How To Grill Your Hot Dogs Like a Pro on July 4th

H. Armstrong Roberts/ClassicStock/Getty
H. Armstrong Roberts/ClassicStock/Getty

On July 4, the National Hot Dog and Sausage Council (yes, a real organization, part of the Meat Institute) estimates that more than 150 million hot dogs will be devoured across the nation. That’s enough dogs to stretch from Washington D.C. to Los Angeles and back five times.

So as you get ready for the 4th, how to make sure that your dogs are delicious? The Daily Beast surveyed the options, and here’s our handy hot dog guide:

Grilling Basics

Build a Moderate Fire

The key to a perfectly grilled hot dog is moderate heat. Too much heat can cause the hot dogs to burst, losing their juiciness and flavor. Aim for a temperature range of 325 to 375 degrees Fahrenheit. If you’re using a charcoal grill, wait until the coals are covered in ash before placing the hot dogs on the grate. For a gas grill, preheat to medium heat. A good test is to hold your hand about 4 or 5 inches above the grates; you should be able to keep it there for six to seven seconds comfortably.

Minimal Prep

While there are many creative ways to prepare hot dogs, keeping it simple often yields the best results. In tests, slicing or carving patterns into hot dogs resulted in a significant loss of moisture and fat. The best method is to grill them whole, directly from the package. For natural casing hotdogs, pricking them with a fork before grilling can help release steam and prevent bursting.

Grill Placement

To maximize flavor and prevent rolling, place the hot dogs parallel to the grill grates. This technique exposes more surface area to the heat, ensuring even browning. Make sure there is at least an inch between each hot dog to allow proper heat circulation, and turn them every minute for consistent cooking.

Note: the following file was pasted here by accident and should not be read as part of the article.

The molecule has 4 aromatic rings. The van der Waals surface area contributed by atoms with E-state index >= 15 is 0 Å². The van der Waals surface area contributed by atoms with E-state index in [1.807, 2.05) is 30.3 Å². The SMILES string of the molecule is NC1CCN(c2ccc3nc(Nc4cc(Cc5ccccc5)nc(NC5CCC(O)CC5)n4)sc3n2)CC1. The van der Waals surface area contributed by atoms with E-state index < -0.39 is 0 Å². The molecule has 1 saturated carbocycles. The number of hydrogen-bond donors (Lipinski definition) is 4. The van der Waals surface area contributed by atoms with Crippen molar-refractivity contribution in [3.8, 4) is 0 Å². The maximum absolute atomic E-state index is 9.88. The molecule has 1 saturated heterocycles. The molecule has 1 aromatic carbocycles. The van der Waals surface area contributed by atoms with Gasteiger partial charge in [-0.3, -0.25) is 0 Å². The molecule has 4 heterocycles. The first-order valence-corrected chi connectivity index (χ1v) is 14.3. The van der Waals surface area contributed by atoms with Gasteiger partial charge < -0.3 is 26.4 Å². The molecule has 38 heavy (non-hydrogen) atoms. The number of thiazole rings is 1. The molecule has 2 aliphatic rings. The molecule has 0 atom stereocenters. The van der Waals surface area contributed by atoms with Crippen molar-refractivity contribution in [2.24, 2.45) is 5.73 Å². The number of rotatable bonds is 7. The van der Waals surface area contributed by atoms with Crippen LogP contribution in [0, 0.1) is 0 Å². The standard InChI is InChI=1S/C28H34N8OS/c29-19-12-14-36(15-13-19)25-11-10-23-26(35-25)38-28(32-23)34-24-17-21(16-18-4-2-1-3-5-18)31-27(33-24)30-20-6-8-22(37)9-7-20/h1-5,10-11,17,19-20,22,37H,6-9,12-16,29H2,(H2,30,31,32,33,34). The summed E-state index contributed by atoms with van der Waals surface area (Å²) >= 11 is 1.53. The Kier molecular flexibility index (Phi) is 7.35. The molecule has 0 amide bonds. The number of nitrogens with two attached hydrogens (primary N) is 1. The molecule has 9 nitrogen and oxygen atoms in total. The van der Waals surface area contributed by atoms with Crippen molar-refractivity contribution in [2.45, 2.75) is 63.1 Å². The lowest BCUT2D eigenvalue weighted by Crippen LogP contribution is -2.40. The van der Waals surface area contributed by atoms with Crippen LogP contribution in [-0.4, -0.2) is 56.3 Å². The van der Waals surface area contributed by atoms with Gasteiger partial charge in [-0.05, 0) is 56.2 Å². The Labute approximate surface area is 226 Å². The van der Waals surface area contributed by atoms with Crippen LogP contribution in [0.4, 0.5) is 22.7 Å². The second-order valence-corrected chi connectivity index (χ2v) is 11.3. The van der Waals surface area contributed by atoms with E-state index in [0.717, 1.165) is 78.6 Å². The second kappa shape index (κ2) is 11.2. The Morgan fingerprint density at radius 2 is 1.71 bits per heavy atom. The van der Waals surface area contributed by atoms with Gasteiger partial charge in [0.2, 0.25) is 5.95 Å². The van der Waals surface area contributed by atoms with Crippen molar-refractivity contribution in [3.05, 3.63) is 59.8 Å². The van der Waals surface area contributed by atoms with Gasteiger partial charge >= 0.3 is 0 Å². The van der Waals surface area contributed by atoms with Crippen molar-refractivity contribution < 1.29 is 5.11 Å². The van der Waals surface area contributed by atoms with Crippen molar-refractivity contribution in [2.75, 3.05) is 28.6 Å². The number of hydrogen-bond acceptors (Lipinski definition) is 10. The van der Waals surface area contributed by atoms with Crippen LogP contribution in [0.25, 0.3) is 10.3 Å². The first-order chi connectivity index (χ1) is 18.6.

Creative Grilling Techniques

Spiraled Hot Dogs

Spiraling hot dogs can be a fun way to add texture and increase the surface area for caramelization. Use a skewer and carefully cut a spiral pattern around the hot dog. This technique not only looks impressive but also holds more toppings.

Butterflied Hot Dogs

Butterflying involves slicing the hot dog lengthwise but not all the way through, allowing it to lay flat on the grill. This method creates a crispy exterior and a channel for holding toppings. However, be mindful that butterflied hot dogs can dry out more quickly.

Cross-Hatched Hot Dogs

For those who enjoy a bit of artistry, cross-hatching can be an appealing option. Make shallow cuts in a criss-cross pattern around the hot dog. This increases the browned bits and adds a unique texture.

Fish-Scaled Hot Dogs

Fish-scaling involves making diagonal cuts on both sides of the hot dog, creating a pattern that resembles fish scales. This method not only enhances the appearance but also helps the hot dog cook more evenly and allows for a crispy texture. The increased surface area from the cuts also allows more smoky flavor to penetrate the hot dog.

Traditional Whole Hot Dogs

The simplest and perhaps most satisfying method is to grill the hot dogs whole. This preserves the juiciness and flavor, ensuring a delicious bite every time.

A hot dog with pickles against a background of Chicago memorabilia including a Cobs bobblehead

The classic Chicago dog is just one way to grill our national treasure.

The Washington Post/Getty

The Perfect Hot Dog

Patience and Attention

Grilling hot dogs may seem straightforward, but patience and attention to detail make all the difference. Gradually warming the hot dogs on a moderate fire allows for a smoky flavor to develop without risking dryness.

Finishing Touches

Once your hot dogs are grilled to perfection, the fun begins. Classic buns, toasted on the grill for a minute, add a delightful crunch. Toppings are where you can get creative: from traditional ketchup, mustard, and relish to gourmet options like avocado, sriracha mayo, or kimchi.

Ben Sherwood, publisher and CEO of The Daily Beast, is a longtime hot dog enthusiast, especially the legendary Dodger Dog. Sherwood is a proud native of Los Angeles, which consumes more hot dogs (35.7 million pounds) than any city in America, according to the most recent figures from the National Hot Dog and Sausage Council, ahead of New York and Dallas.

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